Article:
autoevolution
Car video reviews:
 
Lancia Delta S4: The Fearsome Rally Car That Ended Group B
Against all odds, Turinese automaker Lancia secured the 1983 World Rally Championship manufacturers’ title with the rear-wheel-driven 037. But on the other hand, the Italian automaker was aware that it had to respond to the Audi Quattro with a 4WD legend of its own.

Lancia Delta S4: The Fearsome Rally Car That Ended Group B

1986 Lancia Delta S4 Corse1986 Lancia Delta S4 Corse1986 Lancia Delta S4 Corse1986 Lancia Delta S4 Corse1986 Lancia Delta S4 Corse1986 Lancia Delta S4 Corse1986 Lancia Delta S4 Corse1986 Lancia Delta S4 Corse1986 Lancia Delta S4 Corse1986 Lancia Delta S4 Corse1986 Lancia Delta S4 Corse1986 Lancia Delta S4 Corse1986 Lancia Delta S4 Corse1986 Lancia Delta S4 Corse1986 Lancia Delta S4 Corse1986 Lancia Delta S4 Corse1986 Lancia Delta S4 Corse1986 Lancia Delta S4 Corse1986 Lancia Delta S4 Corse1986 Lancia Delta S4 Corse1986 Lancia Delta S4 Corse1986 Lancia Delta S4 Corse1986 Lancia Delta S4 Corse1986 Lancia Delta S4 Corse1986 Lancia Delta S4 Corse1986 Lancia Delta S4 Corse1986 Lancia Delta S4 Corse1986 Lancia Delta S4 Corse1986 Lancia Delta S4 Corse1986 Lancia Delta S4 Corse1986 Lancia Delta S4 Corse1986 Lancia Delta S4 Corse1986 Lancia Delta S4 Corse1986 Lancia Delta S4 Corse1986 Lancia Delta S4 Corse1986 Lancia Delta S4 Corse1986 Lancia Delta S4 Corse1986 Lancia Delta S4 Corse1986 Lancia Delta S4 Corse1986 Lancia Delta S4 Corse1986 Lancia Delta S4 Corse1986 Lancia Delta S4 Corse1986 Lancia Delta S4 Corse1986 Lancia Delta S4 Corse1986 Lancia Delta S4 Corse1986 Lancia Delta S4 Stradale1986 Lancia Delta S4 Stradale1986 Lancia Delta S4 Stradale1986 Lancia Delta S4 Stradale1986 Lancia Delta S4 Stradale1986 Lancia Delta S4 Stradale1986 Lancia Delta S4 Stradale1986 Lancia Delta S4 Stradale1986 Lancia Delta S4 Stradale1986 Lancia Delta S4 Stradale1986 Lancia Delta S4 Stradale1986 Lancia Delta S4 Stradale1986 Lancia Delta S4 Stradale1986 Lancia Delta S4 Stradale1986 Lancia Delta S4 Stradale1986 Lancia Delta S4 Stradale1986 Lancia Delta S4 Stradale1986 Lancia Delta S4 Stradale1986 Lancia Delta S4 Stradale1986 Lancia Delta S4 Stradale1986 Lancia Delta S4 Stradale1986 Lancia Delta S4 Stradale1986 Lancia Delta S4 Stradale1986 Lancia Delta S4 Stradale1986 Lancia Delta S4 Stradale1986 Lancia Delta S4 Stradale1986 Lancia Delta S4 Stradale1986 Lancia Delta S4 Stradale1986 Lancia Delta S4 Stradale1986 Lancia Delta S4 Stradale1986 Lancia Delta S4 Stradale1986 Lancia Delta S4 Stradale1986 Lancia Delta S4 Stradale1986 Lancia Delta S4 Stradale1986 Lancia Delta S4 Stradale1986 Lancia Delta S4 Stradale1986 Lancia Delta S4 Stradale1986 Lancia Delta S4 Stradale1986 Lancia Delta S4 Stradale1986 Lancia Delta S4 Stradale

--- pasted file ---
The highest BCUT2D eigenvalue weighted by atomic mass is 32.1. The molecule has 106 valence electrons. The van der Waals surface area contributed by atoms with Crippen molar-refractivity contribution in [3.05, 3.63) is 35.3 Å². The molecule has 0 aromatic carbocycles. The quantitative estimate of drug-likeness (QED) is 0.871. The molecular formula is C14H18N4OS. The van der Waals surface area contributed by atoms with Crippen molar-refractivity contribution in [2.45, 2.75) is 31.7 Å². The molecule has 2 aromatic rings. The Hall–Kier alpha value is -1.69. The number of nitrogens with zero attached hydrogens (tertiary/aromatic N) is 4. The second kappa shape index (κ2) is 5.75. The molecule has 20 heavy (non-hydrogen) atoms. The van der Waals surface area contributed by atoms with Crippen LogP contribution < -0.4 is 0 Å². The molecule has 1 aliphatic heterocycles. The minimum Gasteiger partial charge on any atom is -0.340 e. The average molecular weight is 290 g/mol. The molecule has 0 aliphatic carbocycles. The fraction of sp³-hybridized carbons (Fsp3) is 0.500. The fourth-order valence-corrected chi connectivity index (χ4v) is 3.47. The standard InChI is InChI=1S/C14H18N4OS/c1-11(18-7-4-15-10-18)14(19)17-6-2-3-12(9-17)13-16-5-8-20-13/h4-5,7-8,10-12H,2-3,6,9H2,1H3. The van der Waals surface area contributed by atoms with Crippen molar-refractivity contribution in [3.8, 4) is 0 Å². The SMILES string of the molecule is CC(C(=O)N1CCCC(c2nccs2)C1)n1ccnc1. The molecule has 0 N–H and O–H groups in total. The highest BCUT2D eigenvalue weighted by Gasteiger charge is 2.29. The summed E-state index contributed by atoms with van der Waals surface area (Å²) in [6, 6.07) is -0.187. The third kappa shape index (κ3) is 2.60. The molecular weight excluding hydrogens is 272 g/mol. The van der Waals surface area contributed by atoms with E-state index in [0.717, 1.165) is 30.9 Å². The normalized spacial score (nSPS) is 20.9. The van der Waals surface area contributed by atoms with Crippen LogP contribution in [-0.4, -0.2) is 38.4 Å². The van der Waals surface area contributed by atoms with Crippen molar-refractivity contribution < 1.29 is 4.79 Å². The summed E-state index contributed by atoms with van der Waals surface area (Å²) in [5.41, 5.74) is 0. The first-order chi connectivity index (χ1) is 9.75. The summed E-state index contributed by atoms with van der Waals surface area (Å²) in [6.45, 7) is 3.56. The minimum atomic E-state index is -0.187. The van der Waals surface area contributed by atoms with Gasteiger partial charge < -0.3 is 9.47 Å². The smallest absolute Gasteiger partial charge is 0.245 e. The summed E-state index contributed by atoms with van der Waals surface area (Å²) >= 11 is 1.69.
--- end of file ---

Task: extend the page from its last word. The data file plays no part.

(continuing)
In addition to the Quattro, the 037 also had a hard time keeping up with the four-wheel-drive Peugeot 205 T16. Both 1984 and 1985 were tremendously hard for the Italian squad, especially as Lancia Martini was patiently waiting for the Delta S4. The successor of the 037 made its competitional debut in November 1985 at the RAC Rally. It finished the grueling event in first and second places, giving Lancia Martini hope for the following season.

Extremely fast regardless of surface, the four-wheel-drive land missile sadly lost to the aforementioned Peugeot 205 T16 in 1986. Out of 13 rallies that year, the Delta S4 took home four wins compared to six for the 205 T16. It finished in third place in the constructors’ ranking, behind Audi and Peugeot Talbot. Be that as it may, 1986 is sadly remembered for something else…